If I Had a Yammer

Why didn’t we come up with Yammer? It’s a Facebook-style social networking tool for the workplace, and Microsoft just purchased it for $1.2 billion. (Guess it’s time to come up with something else Microsoft might buy.)

The New York Times called the purchase “another sign of how consumer technologies that once seemed like toys are reshaping the slower-moving corporate information technology market” (a trend we took note of, in a slightly different context, last week). Yammer, the paper added, “has co-opted many of the basic concepts familiar through Facebook to create a more business-friendly social networking service.”

George Zachary, a Yammer board member, told the Times: “Businesses are inherently social. The handwriting has been on the wall, enterprise is starting to mimic the real world.”

Peter Drucker not only understood that a business is social; he went so far as to stress that it’s a society. “Plant and office are more than just geographic locations,” he wrote in Management: Tasks, Responsibilities, Practices. “They are communities. We speak of the prevailing atmosphere of an office or of a mill. We study their ‘culture.’”

Given this, Drucker believed that there were terrific opportunities for those offering products and services to strengthen community and culture—the way that Yammer does.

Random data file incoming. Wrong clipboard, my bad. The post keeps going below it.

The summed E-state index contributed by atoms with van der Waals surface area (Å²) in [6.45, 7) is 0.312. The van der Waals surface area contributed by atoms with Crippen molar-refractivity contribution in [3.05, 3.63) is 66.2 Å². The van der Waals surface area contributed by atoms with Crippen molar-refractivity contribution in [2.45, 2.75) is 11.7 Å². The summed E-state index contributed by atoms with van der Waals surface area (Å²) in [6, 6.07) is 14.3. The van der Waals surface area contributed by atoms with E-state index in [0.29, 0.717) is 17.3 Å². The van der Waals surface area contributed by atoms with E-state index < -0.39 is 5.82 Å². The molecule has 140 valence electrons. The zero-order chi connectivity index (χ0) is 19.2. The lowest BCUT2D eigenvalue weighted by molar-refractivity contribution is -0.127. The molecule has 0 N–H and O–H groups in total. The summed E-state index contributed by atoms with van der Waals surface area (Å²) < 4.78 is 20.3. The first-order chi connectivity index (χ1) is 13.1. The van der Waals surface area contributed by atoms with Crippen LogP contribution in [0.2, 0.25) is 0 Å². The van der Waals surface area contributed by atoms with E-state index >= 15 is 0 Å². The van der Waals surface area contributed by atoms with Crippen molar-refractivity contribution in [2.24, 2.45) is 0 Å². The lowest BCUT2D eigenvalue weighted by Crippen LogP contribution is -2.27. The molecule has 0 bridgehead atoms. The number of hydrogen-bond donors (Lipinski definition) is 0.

Most businesses that have been outstanding successes during the last generation or two, and have grown from corner-store to giant size, have been based on social innovation,” Drucker wrote. Even IBM built its success primarily on “a vision of the organization of information and office work.”

Technology for these businesses was crucial but came second. “They all started out with a new configuration of social elements, a new vision of social opportunities and social needs,” Drucker observed. “Then they created the needed technology.”

How are new social networking tools changing the culture of your business?